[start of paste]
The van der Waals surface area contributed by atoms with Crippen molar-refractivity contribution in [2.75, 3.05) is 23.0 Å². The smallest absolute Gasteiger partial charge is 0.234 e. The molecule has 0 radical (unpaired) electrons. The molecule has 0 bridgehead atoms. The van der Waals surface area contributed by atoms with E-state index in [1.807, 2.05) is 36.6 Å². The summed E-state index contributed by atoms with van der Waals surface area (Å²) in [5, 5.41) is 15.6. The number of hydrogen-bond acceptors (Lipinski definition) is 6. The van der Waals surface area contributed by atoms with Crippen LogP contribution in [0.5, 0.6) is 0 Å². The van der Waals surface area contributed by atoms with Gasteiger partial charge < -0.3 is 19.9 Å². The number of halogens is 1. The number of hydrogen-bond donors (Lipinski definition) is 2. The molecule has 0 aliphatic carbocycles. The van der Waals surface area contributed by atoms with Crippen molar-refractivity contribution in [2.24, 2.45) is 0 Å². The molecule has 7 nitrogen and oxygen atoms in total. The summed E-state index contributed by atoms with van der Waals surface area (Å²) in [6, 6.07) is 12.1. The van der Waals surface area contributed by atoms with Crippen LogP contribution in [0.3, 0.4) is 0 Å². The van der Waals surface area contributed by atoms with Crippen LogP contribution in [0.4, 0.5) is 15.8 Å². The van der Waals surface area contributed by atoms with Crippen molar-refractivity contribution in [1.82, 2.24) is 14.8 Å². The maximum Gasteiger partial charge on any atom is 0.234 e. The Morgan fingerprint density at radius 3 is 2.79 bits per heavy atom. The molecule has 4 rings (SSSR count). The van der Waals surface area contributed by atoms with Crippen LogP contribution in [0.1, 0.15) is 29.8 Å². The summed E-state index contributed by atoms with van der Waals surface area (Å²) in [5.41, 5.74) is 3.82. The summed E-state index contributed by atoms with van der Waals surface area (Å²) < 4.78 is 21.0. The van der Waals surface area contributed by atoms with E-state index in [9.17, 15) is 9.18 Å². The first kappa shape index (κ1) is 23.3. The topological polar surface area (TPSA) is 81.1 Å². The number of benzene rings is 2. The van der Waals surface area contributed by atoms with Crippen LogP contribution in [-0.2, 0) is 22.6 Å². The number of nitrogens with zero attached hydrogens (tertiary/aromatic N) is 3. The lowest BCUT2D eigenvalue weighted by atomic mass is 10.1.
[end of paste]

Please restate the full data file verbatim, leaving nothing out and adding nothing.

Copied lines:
The van der Waals surface area contributed by atoms with Crippen molar-refractivity contribution in [2.75, 3.05) is 23.0 Å². The smallest absolute Gasteiger partial charge is 0.234 e. The molecule has 0 radical (unpaired) electrons. The molecule has 0 bridgehead atoms. The van der Waals surface area contributed by atoms with E-state index in [1.807, 2.05) is 36.6 Å². The summed E-state index contributed by atoms with van der Waals surface area (Å²) in [5, 5.41) is 15.6. The number of hydrogen-bond acceptors (Lipinski definition) is 6. The van der Waals surface area contributed by atoms with Crippen LogP contribution in [0.5, 0.6) is 0 Å². The van der Waals surface area contributed by atoms with Gasteiger partial charge < -0.3 is 19.9 Å². The number of halogens is 1. The number of hydrogen-bond donors (Lipinski definition) is 2. The molecule has 0 aliphatic carbocycles. The van der Waals surface area contributed by atoms with Crippen molar-refractivity contribution in [2.24, 2.45) is 0 Å². The molecule has 7 nitrogen and oxygen atoms in total. The summed E-state index contributed by atoms with van der Waals surface area (Å²) in [6, 6.07) is 12.1. The van der Waals surface area contributed by atoms with Crippen LogP contribution in [0.3, 0.4) is 0 Å². The van der Waals surface area contributed by atoms with Crippen LogP contribution in [0.4, 0.5) is 15.8 Å². The van der Waals surface area contributed by atoms with Crippen molar-refractivity contribution in [1.82, 2.24) is 14.8 Å². The maximum Gasteiger partial charge on any atom is 0.234 e. The Morgan fingerprint density at radius 3 is 2.79 bits per heavy atom. The molecule has 4 rings (SSSR count). The van der Waals surface area contributed by atoms with Crippen LogP contribution in [0.1, 0.15) is 29.8 Å². The summed E-state index contributed by atoms with van der Waals surface area (Å²) in [5.41, 5.74) is 3.82. The summed E-state index contributed by atoms with van der Waals surface area (Å²) < 4.78 is 21.0. The van der Waals surface area contributed by atoms with E-state index in [9.17, 15) is 9.18 Å². The first kappa shape index (κ1) is 23.3. The topological polar surface area (TPSA) is 81.1 Å². The number of benzene rings is 2. The van der Waals surface area contributed by atoms with Crippen LogP contribution in [-0.2, 0) is 22.6 Å². The number of nitrogens with zero attached hydrogens (tertiary/aromatic N) is 3. The lowest BCUT2D eigenvalue weighted by atomic mass is 10.1.